One of the most aesthetic decorations I found at the Chinese Lunar New Year open market recently held at El Dorado Shopping Center, were the bright red paper lanterns. They were neatly suspended in the air with thin, almost impossible to see, wires. They swayed in the wind like skilled ballerinas. The sight of these bright red dancing lanterns was spectacular against a blue and sometimes dark gray skies.
According to tales and legends, the beginning of Chinese New Year started with the fight against a mythical beast called the Nian. Nian would come on the first day of New Year to eat livestock, crops, and even villagers, especially children. To protect themselves, the villagers would put food in front of their doors at the beginning of every year.
It was believed that after the Nian ate the food they prepared, it wouldn’t attack any more people. One time, people saw that the Nian was scared away by a little child wearing red. The villagers then understood that the Nian was afraid of the color red. Hence, every time when the New Year was about to come, the villagers would hang red lanterns and red spring scrolls on windows and doors. People also used firecrackers to frighten away the Nian. From then on, Nian never came to the village again.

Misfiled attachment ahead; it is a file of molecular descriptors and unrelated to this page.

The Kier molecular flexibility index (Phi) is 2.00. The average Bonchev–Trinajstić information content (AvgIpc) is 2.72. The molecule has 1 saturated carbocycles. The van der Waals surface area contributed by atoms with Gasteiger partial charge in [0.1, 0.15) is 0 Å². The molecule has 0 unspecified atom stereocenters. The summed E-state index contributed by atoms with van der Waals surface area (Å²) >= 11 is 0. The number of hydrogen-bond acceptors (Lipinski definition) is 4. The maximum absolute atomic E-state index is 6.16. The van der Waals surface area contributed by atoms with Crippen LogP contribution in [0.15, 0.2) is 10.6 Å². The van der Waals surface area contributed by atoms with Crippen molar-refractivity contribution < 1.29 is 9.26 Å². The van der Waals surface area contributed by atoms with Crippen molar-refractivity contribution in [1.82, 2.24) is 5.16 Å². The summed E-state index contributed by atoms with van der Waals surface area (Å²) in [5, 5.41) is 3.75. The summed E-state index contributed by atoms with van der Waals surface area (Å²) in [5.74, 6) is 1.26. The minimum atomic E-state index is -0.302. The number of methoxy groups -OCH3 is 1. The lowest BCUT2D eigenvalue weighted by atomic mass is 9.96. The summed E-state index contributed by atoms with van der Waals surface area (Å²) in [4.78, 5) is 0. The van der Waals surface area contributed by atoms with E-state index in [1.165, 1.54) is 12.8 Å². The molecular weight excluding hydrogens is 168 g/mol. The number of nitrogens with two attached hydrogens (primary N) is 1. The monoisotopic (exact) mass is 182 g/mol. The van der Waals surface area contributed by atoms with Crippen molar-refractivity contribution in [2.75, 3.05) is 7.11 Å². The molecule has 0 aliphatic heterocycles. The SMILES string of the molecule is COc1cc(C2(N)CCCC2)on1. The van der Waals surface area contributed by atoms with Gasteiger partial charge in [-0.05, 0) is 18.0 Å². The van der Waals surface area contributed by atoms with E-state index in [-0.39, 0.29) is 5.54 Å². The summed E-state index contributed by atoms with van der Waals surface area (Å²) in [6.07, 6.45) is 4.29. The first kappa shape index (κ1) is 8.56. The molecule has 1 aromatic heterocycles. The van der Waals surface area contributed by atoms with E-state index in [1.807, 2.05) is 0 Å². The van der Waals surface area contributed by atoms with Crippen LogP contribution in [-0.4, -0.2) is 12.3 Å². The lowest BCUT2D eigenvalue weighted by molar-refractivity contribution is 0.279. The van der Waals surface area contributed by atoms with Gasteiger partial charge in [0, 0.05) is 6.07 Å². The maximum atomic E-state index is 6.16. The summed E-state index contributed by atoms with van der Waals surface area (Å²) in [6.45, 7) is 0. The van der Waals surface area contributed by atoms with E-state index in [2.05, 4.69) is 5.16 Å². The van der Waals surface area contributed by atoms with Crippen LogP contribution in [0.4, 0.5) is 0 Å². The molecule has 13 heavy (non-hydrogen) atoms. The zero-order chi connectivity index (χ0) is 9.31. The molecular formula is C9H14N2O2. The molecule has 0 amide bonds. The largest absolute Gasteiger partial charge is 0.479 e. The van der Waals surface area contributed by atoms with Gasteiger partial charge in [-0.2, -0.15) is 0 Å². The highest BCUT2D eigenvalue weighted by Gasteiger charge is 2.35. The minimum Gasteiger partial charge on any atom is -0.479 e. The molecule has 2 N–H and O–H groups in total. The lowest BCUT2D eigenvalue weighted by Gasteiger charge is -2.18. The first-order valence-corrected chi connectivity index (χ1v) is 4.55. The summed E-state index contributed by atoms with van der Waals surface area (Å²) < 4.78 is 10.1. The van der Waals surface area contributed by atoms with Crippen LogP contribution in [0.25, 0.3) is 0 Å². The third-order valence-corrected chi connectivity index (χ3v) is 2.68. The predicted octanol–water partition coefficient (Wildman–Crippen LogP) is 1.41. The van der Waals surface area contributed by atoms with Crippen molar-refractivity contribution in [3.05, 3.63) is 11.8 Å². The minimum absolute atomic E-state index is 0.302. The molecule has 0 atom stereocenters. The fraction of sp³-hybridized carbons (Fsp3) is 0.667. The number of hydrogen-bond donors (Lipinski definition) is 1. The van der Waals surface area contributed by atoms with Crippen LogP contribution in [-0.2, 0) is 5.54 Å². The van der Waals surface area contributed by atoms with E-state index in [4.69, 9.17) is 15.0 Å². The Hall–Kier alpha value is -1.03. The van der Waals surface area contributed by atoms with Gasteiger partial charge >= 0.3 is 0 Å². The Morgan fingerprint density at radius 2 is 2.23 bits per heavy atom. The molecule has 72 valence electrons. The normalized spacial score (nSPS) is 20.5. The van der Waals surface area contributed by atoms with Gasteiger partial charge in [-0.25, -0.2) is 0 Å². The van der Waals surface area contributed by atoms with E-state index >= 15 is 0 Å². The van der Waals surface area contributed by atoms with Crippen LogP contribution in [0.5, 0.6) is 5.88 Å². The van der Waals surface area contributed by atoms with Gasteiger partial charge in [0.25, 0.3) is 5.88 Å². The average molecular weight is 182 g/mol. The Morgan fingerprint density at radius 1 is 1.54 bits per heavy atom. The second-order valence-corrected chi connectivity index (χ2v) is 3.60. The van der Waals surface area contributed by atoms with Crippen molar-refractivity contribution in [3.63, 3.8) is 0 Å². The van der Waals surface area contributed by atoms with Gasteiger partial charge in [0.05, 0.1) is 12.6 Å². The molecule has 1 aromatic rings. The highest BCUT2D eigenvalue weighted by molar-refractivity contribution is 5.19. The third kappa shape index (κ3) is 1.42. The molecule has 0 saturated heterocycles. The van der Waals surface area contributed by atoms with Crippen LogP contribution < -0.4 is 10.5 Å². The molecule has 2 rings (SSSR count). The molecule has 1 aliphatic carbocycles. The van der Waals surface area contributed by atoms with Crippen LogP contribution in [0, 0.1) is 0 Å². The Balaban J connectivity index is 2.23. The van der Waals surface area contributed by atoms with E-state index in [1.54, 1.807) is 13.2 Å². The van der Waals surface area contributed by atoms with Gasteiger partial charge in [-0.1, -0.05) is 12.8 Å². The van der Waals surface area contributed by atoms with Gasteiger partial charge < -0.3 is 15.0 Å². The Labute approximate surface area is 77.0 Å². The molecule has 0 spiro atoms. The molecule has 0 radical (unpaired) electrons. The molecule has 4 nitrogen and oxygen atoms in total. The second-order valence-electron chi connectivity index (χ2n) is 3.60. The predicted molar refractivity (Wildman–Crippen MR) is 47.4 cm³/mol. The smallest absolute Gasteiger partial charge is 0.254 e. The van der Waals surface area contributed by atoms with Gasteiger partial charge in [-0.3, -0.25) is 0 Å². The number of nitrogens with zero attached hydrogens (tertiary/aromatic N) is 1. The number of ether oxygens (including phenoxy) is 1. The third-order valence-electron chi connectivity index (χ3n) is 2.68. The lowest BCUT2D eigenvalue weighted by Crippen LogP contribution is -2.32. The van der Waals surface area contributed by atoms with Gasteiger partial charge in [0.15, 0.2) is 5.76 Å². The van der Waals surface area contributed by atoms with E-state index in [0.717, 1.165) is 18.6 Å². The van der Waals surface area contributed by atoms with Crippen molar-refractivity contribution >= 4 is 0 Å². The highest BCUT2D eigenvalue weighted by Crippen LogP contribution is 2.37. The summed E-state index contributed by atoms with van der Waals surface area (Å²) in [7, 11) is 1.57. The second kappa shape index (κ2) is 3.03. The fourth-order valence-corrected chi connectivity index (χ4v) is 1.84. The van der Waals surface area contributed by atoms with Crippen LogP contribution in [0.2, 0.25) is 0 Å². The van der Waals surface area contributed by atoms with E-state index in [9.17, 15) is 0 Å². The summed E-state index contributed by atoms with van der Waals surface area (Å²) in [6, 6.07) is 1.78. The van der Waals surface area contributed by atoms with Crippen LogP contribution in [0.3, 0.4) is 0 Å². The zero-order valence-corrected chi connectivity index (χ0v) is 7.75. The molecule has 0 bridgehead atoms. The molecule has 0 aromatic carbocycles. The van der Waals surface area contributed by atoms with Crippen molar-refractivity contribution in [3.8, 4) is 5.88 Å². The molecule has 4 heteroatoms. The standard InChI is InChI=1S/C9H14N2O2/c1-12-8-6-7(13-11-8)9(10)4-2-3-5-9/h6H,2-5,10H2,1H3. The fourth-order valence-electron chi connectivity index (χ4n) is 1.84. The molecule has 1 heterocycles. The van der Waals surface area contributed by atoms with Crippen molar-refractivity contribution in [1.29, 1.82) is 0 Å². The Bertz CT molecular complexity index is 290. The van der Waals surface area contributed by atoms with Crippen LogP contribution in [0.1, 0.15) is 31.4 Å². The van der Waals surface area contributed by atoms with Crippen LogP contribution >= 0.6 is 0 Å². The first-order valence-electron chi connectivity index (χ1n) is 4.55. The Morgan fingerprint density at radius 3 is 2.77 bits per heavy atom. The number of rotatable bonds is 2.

The fifteenth day of the new year is celebrated as the Lantern Festival. Candles are lit outside houses as a way to guide wayward spirits home. This day is celebrated as the Lantern Festival, and families walk the street carrying lighted lanterns.
These lanterns are made with bright red paper and oval in shape. They are used on the fifteenth day of the Chinese New Year for the Lantern Festival, and are bright, colorful, and in many different sizes and shapes.
Below are several pictures of the red Chinese lanterns I encountered during my recent photo walk to a Chinese open market in Panama City. Here we go.